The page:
02 Nov Weld Fume Hazards and How to Protect Yourself
Welding fuses two metal pieces together melting the base metal and a filler material forming a joint that is often stronger than the base metal. The heating of the base metal and filler causes vapours to emanate from the arc concentrating into extremely fine particles that can be exceedingly bad for human health. We have summarised some of the best practices for protecting yourself and others around you from the dangers of the welding fumes.
What is in Welding Fumes?
Welding fumes occur when a metals temperature is elevated above its boiling point. When this occurs, the metals vapours concentrate into solid particulates that are a combination of the metal being welded and the electrode. The resulting fumes are an intricate combination of silicates, fluorides and metallic oxides. The composition of welding fumes can differ depending on the type of metal and flux being used:
- Welding stainless steel produces lower amount of iron and a greater amount of nickel or hexavalent chromium.
- Mild steel welding fumes consists of mainly iron and trace amounts of metal additives like copper, titanium, cobalt, molybdenum, vanadium, hex chromium, manganese and nickel.
- Nickel alloys contains very scarce amounts of iron and has much more nickel.
- Fluxes made from fluoride or silica generates fluoride fumes, metallic silicates and amorphous silica.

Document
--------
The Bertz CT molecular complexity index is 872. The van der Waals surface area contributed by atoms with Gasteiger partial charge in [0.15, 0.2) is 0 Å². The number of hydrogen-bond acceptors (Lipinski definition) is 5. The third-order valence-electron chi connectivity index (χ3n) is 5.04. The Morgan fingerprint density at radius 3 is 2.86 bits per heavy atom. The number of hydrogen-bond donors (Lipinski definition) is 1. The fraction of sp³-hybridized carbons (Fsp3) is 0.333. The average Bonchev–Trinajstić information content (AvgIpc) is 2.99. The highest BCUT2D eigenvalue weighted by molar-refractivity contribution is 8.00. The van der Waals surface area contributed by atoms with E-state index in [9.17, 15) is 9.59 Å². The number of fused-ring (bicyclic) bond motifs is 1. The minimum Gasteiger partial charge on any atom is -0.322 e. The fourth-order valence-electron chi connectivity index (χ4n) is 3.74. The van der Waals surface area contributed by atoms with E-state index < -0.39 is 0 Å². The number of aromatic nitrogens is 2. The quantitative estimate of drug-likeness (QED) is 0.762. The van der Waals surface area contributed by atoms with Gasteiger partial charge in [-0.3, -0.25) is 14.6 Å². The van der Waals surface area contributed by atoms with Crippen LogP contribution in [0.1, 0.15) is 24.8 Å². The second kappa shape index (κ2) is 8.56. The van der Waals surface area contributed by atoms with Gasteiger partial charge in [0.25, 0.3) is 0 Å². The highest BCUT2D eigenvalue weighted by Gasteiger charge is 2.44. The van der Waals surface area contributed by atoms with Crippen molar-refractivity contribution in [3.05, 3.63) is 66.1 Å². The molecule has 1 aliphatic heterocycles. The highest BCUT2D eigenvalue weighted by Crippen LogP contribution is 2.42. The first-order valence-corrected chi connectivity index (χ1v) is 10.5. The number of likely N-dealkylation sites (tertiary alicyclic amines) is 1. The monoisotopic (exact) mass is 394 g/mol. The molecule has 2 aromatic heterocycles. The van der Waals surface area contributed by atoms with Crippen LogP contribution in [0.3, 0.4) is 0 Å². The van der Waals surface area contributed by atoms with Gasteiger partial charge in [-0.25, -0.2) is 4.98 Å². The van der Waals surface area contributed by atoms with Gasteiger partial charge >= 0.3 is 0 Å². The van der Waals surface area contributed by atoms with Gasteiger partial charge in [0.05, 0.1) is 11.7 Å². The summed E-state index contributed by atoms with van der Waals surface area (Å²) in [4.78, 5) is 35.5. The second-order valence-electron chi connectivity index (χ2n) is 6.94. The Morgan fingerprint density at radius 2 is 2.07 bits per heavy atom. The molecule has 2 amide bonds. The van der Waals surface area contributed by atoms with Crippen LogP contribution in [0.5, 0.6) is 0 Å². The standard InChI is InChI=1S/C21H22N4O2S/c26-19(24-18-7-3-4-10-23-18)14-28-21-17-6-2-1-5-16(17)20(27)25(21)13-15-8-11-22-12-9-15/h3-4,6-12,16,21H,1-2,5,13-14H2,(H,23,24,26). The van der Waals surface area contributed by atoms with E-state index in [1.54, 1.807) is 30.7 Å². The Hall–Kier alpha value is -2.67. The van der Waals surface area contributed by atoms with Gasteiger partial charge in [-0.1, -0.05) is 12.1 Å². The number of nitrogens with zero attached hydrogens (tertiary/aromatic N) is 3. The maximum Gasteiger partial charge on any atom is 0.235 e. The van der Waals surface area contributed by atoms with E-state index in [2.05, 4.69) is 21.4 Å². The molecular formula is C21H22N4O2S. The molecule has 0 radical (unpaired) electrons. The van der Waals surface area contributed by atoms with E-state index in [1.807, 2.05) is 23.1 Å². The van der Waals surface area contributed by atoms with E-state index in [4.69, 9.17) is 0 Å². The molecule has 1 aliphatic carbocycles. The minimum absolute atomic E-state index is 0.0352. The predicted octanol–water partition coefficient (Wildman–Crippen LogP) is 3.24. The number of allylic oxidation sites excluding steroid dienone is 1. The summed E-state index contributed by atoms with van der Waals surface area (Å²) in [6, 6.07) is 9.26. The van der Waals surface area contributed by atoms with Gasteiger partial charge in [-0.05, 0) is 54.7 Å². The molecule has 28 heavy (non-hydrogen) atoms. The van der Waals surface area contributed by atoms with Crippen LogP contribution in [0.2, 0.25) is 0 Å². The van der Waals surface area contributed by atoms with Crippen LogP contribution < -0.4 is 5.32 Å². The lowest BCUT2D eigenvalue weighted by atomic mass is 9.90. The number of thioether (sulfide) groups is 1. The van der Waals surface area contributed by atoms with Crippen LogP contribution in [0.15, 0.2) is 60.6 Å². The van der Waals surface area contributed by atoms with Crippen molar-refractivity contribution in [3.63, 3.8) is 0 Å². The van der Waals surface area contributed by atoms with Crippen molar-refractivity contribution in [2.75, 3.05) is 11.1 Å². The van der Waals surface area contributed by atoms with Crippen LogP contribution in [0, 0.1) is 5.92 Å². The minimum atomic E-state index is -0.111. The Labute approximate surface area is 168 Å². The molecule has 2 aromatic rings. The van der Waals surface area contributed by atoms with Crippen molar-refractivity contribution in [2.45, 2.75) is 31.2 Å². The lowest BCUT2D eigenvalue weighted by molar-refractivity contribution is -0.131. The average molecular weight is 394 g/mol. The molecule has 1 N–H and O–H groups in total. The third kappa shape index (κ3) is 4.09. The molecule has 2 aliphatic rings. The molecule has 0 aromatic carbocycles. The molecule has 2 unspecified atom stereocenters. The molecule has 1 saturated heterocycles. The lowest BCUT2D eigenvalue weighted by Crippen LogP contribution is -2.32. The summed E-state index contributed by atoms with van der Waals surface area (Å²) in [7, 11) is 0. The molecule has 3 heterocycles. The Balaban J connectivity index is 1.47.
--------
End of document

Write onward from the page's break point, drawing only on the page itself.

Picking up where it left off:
Protect Yourself from Welding Fumes!
- Coatings– The safest practice with coated steel is to remove the coating completely before welding so as to prevent the coating from becoming toxic vapours from the heat of the arc. This can usually be performed with an angle grinder and flap wheel.
- Welding Outdoors– Welders working outdoors should always position themselves so that they are working upwind of the arc so that the majority of the weld fumes will travel away from them.
- Welding Indoors– When proper natural ventilation is not possible local exhaust ventilation systems should be used to help clear the welders breathing from gases and fumes. To be sure that the greatest number of fumes possible are being removed when using a local exhaust ventilation system make sure to keep the extractor guns and vacuum nozzles as close to the plume source as possible. Also, flexible exhaust systems can be used to draw the fumes away from the welder but always be sure that the ventilation is also aimed away from other workers as well.
- Confined Spaces– When welding in confined spaces always use sufficient mechanical ventilation or airline respirators and make sure to avoid blockage of ventilation equipment.
- Respiratory Mask– Always be sure to wear respiratory protection if ventilation cannot reduce fume exposures to safe levels.